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Why ‘Medicare For All’ Better Cost More

Bernie Sanders promoting Medicare For All

Polling also suggests that if people are told that Medicare for All might require higher taxes, they get scared off form supporting a “single payer” health plan.

By Al Norman

Recent polling by the Kaiser Family Foundation suggests that more than half of all Americans support a national health plan, an increase from 40 percent 20 years ago. Polling also suggests that if people are told that Medicare for All might require higher taxes, they get scared off form supporting a “single payer” health plan.

But single payer better cost more  —  because it produces better health care.

A libertarian group called the Mercatus Center, published a report which said that Senator Bernie Sanders’ Medicare for All legislation would increase federal spending over a decade by $32 trillion. Sanders replied to the Mercatus study: “If every major country on earth can guarantee health care to all, and achieve better health outcomes, while spending substantially less per capita than we do, it is absurd for anyone to suggest that the United States cannot do the same. This grossly misleading and biased report is the Koch brothers response to the growing support in our country for a ‘Medicare for all’ program.”

Two years ago, the Urban Institute, on the other side of the political spectrum, said Medicare for All would cost around the same amount. The Mercatus study said federal spendingwould increase, but also found that overall health care spendingfrom all sources would be slightly lower under the Sanders plan. In part that is due to the lowering of payments made to health care providers, the reduction in drug costs, and administrative cost savings from eliminating health insurance middle men.

The Mercatus study found that Medicare for All would reduce Rx drug costs by $846 billion over 10 years  —  because the government would be allowed to negotiate prices directly with drug companies.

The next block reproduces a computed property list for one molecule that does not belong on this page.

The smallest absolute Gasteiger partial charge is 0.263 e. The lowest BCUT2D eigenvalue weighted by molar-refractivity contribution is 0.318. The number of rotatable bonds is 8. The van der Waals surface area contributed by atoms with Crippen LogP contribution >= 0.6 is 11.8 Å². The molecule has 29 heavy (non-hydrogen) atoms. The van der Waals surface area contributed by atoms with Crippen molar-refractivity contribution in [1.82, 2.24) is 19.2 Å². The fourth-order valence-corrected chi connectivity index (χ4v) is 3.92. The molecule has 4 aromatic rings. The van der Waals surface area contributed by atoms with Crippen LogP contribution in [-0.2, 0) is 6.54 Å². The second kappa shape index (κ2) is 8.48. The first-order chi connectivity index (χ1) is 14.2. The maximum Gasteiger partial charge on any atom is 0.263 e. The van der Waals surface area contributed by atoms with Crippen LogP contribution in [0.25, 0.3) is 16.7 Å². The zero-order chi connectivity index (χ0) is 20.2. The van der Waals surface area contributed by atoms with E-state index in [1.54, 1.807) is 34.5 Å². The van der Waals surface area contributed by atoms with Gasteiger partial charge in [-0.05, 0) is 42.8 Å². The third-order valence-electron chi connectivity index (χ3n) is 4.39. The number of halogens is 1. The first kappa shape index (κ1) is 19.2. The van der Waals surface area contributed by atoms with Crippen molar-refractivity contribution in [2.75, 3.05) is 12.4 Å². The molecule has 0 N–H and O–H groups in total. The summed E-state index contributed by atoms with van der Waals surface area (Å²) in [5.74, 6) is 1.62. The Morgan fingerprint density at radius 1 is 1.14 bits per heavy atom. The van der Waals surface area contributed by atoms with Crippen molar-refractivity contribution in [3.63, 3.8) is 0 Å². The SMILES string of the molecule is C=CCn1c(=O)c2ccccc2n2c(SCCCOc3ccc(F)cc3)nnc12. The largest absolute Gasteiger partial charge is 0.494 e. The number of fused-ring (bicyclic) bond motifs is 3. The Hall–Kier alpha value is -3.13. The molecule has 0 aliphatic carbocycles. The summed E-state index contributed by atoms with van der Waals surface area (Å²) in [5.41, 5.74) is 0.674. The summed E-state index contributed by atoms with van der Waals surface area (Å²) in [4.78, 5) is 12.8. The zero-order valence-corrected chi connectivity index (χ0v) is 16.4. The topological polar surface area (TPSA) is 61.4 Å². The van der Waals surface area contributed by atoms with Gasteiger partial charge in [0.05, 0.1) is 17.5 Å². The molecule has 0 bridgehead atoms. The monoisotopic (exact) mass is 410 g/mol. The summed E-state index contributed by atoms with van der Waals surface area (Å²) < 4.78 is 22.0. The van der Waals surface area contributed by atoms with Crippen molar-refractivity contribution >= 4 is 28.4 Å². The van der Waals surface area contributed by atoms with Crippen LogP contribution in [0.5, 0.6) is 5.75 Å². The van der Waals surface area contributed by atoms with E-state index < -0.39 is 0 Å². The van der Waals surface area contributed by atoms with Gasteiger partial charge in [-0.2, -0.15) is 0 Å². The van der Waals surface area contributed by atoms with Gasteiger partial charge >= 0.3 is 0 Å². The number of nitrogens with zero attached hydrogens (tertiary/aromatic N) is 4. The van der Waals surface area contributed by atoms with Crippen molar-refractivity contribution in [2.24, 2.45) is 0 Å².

The study also said $1.6 trillion could be saved by eliminating non-health administrative spending. One of the major increases in spending is attributable to extending coverages to 30 million uninsured people today, and not charging deductibles and copays, plus improving plan benefits that are ‘gaps’ in our current coverage, such as dental care, vision and hearing. People on Medicare today want these gaps to be filled.

Of course federal spending will increase, because Medicare for all will cover every single American, and provide them with better health benefits. If everyone is covered with better benefits — and overall spending about the same — it seems like a no-brainer. When you consider all the wasted administrative expenses we have to pay now to all the companies that must return profits to their shareholders  —  instead of providing actual health care  —  and all the millions of Americans who have no health care coverage at all — single payer appears to be a more effective and efficient plan that will make our nation healthier  —  which is the most important outcome of this debate.

The Sanders bill requires hospitals and doctors to be paid the same rates that Medicare pays them, which is lower than what private insurance companies pay, yet higher than what the federal Medicaid program pays. The federal government may pay more, but the individual consumer could save money on less costly health care premiums and lower out-of-pocket costs. Plus, the country gets more actual health care, and a major reduction in administrative costs, which are not a form of health care at all.

Opponents of Medicare for All will focus just on federal cost, and not on the  reasons we need to  reform our health care system.  Whether you call it “single payer,” or “universal health care” or  “Medicare for All,” a plan that  makes health are a right for all citizens, and increases essential benefits while lowering  out of pocket costs — is something the  private market has failed to produce after more than 200 years of promises.

Cut and paste this article into an email it to your federal and state officials: tell them you want a Medicare for All Americans health plan.

Al Norman worked as an advocate in the Massachusetts eldercare network for 36 years. He can be reached at





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